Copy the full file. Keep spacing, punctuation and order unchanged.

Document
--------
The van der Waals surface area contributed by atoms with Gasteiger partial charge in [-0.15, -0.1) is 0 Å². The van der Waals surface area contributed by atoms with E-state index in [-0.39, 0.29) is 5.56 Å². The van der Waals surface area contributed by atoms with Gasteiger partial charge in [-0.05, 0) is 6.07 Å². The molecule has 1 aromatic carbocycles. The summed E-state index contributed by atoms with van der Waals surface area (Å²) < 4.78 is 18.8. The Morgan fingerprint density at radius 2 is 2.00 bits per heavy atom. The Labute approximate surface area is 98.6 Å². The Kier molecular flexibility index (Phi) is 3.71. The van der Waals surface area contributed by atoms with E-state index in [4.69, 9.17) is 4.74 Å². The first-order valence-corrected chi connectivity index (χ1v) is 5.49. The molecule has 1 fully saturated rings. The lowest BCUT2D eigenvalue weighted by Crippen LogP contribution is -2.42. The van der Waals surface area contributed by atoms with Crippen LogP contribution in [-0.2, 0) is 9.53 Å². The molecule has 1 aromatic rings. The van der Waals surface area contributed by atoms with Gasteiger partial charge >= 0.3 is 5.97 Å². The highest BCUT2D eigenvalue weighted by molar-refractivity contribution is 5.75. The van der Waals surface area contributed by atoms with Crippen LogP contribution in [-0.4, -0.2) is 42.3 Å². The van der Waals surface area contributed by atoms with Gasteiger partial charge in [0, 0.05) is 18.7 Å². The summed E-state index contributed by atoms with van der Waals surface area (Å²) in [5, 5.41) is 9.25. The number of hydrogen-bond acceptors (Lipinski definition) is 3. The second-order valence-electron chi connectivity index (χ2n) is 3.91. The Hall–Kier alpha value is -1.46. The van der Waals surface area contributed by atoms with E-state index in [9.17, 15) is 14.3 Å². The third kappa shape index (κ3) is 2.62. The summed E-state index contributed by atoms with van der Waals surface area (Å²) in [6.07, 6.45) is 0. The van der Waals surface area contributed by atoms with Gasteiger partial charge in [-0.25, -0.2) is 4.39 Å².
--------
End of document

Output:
The van der Waals surface area contributed by atoms with Gasteiger partial charge in [-0.15, -0.1) is 0 Å². The van der Waals surface area contributed by atoms with E-state index in [-0.39, 0.29) is 5.56 Å². The van der Waals surface area contributed by atoms with Gasteiger partial charge in [-0.05, 0) is 6.07 Å². The molecule has 1 aromatic carbocycles. The summed E-state index contributed by atoms with van der Waals surface area (Å²) < 4.78 is 18.8. The Morgan fingerprint density at radius 2 is 2.00 bits per heavy atom. The Labute approximate surface area is 98.6 Å². The Kier molecular flexibility index (Phi) is 3.71. The van der Waals surface area contributed by atoms with E-state index in [4.69, 9.17) is 4.74 Å². The first-order valence-corrected chi connectivity index (χ1v) is 5.49. The molecule has 1 fully saturated rings. The lowest BCUT2D eigenvalue weighted by Crippen LogP contribution is -2.42. The van der Waals surface area contributed by atoms with Crippen LogP contribution in [-0.2, 0) is 9.53 Å². The molecule has 1 aromatic rings. The van der Waals surface area contributed by atoms with Gasteiger partial charge >= 0.3 is 5.97 Å². The highest BCUT2D eigenvalue weighted by molar-refractivity contribution is 5.75. The van der Waals surface area contributed by atoms with Crippen LogP contribution in [-0.4, -0.2) is 42.3 Å². The van der Waals surface area contributed by atoms with Gasteiger partial charge in [0, 0.05) is 18.7 Å². The summed E-state index contributed by atoms with van der Waals surface area (Å²) in [5, 5.41) is 9.25. The number of hydrogen-bond acceptors (Lipinski definition) is 3. The second-order valence-electron chi connectivity index (χ2n) is 3.91. The Hall–Kier alpha value is -1.46. The van der Waals surface area contributed by atoms with E-state index in [9.17, 15) is 14.3 Å². The third kappa shape index (κ3) is 2.62. The summed E-state index contributed by atoms with van der Waals surface area (Å²) in [6.07, 6.45) is 0. The van der Waals surface area contributed by atoms with Gasteiger partial charge in [-0.25, -0.2) is 4.39 Å².